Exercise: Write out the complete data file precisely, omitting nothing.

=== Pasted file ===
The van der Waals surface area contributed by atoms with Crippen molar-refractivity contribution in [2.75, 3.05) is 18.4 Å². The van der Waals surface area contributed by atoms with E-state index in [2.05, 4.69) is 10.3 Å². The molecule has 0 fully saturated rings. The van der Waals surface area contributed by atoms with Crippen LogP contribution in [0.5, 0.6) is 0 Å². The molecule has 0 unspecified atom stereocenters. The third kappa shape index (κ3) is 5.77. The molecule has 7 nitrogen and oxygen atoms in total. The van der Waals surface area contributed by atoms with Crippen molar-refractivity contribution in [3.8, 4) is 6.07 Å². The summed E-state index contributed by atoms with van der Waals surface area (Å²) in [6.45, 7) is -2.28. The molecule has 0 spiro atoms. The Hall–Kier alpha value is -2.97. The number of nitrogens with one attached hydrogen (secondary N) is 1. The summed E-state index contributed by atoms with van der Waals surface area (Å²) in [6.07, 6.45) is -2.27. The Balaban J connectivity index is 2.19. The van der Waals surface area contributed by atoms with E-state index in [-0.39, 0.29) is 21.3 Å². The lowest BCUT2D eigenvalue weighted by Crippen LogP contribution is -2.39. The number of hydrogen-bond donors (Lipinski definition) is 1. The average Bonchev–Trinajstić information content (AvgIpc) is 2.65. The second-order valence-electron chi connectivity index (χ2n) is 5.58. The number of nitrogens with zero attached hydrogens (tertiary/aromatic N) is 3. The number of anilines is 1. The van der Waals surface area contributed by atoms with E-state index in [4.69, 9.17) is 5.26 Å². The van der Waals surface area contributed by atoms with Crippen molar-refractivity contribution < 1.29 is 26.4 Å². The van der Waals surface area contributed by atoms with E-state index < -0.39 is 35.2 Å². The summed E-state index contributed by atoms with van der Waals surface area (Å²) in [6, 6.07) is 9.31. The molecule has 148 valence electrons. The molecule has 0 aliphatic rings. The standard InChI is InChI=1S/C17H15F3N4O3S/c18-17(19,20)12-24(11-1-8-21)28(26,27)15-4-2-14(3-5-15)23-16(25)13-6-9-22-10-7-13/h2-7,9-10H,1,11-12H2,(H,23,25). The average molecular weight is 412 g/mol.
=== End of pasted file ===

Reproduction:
The van der Waals surface area contributed by atoms with Crippen molar-refractivity contribution in [2.75, 3.05) is 18.4 Å². The van der Waals surface area contributed by atoms with E-state index in [2.05, 4.69) is 10.3 Å². The molecule has 0 fully saturated rings. The van der Waals surface area contributed by atoms with Crippen LogP contribution in [0.5, 0.6) is 0 Å². The molecule has 0 unspecified atom stereocenters. The third kappa shape index (κ3) is 5.77. The molecule has 7 nitrogen and oxygen atoms in total. The van der Waals surface area contributed by atoms with Crippen molar-refractivity contribution in [3.8, 4) is 6.07 Å². The summed E-state index contributed by atoms with van der Waals surface area (Å²) in [6.45, 7) is -2.28. The molecule has 0 spiro atoms. The Hall–Kier alpha value is -2.97. The number of nitrogens with one attached hydrogen (secondary N) is 1. The summed E-state index contributed by atoms with van der Waals surface area (Å²) in [6.07, 6.45) is -2.27. The Balaban J connectivity index is 2.19. The van der Waals surface area contributed by atoms with E-state index in [-0.39, 0.29) is 21.3 Å². The lowest BCUT2D eigenvalue weighted by Crippen LogP contribution is -2.39. The number of hydrogen-bond donors (Lipinski definition) is 1. The average Bonchev–Trinajstić information content (AvgIpc) is 2.65. The second-order valence-electron chi connectivity index (χ2n) is 5.58. The number of nitrogens with zero attached hydrogens (tertiary/aromatic N) is 3. The number of anilines is 1. The van der Waals surface area contributed by atoms with E-state index in [4.69, 9.17) is 5.26 Å². The van der Waals surface area contributed by atoms with Crippen molar-refractivity contribution < 1.29 is 26.4 Å². The van der Waals surface area contributed by atoms with E-state index < -0.39 is 35.2 Å². The summed E-state index contributed by atoms with van der Waals surface area (Å²) in [6, 6.07) is 9.31. The molecule has 148 valence electrons. The molecule has 0 aliphatic rings. The standard InChI is InChI=1S/C17H15F3N4O3S/c18-17(19,20)12-24(11-1-8-21)28(26,27)15-4-2-14(3-5-15)23-16(25)13-6-9-22-10-7-13/h2-7,9-10H,1,11-12H2,(H,23,25). The average molecular weight is 412 g/mol.